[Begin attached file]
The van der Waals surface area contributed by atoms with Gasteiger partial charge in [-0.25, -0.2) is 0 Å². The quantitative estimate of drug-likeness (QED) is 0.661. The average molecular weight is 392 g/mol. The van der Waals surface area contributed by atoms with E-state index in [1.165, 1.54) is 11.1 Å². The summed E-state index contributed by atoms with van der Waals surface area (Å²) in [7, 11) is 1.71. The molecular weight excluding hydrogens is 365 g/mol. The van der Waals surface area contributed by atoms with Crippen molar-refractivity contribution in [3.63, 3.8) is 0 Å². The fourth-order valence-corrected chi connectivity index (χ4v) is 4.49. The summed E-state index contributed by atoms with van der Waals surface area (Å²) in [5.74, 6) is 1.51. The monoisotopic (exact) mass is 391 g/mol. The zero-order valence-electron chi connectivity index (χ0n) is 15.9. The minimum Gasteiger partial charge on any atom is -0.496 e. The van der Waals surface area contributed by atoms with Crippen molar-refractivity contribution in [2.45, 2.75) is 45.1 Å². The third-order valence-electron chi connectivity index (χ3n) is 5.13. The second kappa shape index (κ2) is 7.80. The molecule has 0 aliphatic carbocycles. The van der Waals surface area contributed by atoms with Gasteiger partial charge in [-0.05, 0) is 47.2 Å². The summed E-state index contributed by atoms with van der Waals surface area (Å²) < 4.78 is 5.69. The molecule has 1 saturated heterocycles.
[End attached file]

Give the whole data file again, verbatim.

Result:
The van der Waals surface area contributed by atoms with Gasteiger partial charge in [-0.25, -0.2) is 0 Å². The quantitative estimate of drug-likeness (QED) is 0.661. The average molecular weight is 392 g/mol. The van der Waals surface area contributed by atoms with E-state index in [1.165, 1.54) is 11.1 Å². The summed E-state index contributed by atoms with van der Waals surface area (Å²) in [7, 11) is 1.71. The molecular weight excluding hydrogens is 365 g/mol. The van der Waals surface area contributed by atoms with Crippen molar-refractivity contribution in [3.63, 3.8) is 0 Å². The fourth-order valence-corrected chi connectivity index (χ4v) is 4.49. The summed E-state index contributed by atoms with van der Waals surface area (Å²) in [5.74, 6) is 1.51. The monoisotopic (exact) mass is 391 g/mol. The zero-order valence-electron chi connectivity index (χ0n) is 15.9. The minimum Gasteiger partial charge on any atom is -0.496 e. The van der Waals surface area contributed by atoms with Crippen molar-refractivity contribution in [2.45, 2.75) is 45.1 Å². The third-order valence-electron chi connectivity index (χ3n) is 5.13. The second kappa shape index (κ2) is 7.80. The molecule has 0 aliphatic carbocycles. The van der Waals surface area contributed by atoms with Gasteiger partial charge in [-0.05, 0) is 47.2 Å². The summed E-state index contributed by atoms with van der Waals surface area (Å²) < 4.78 is 5.69. The molecule has 1 saturated heterocycles.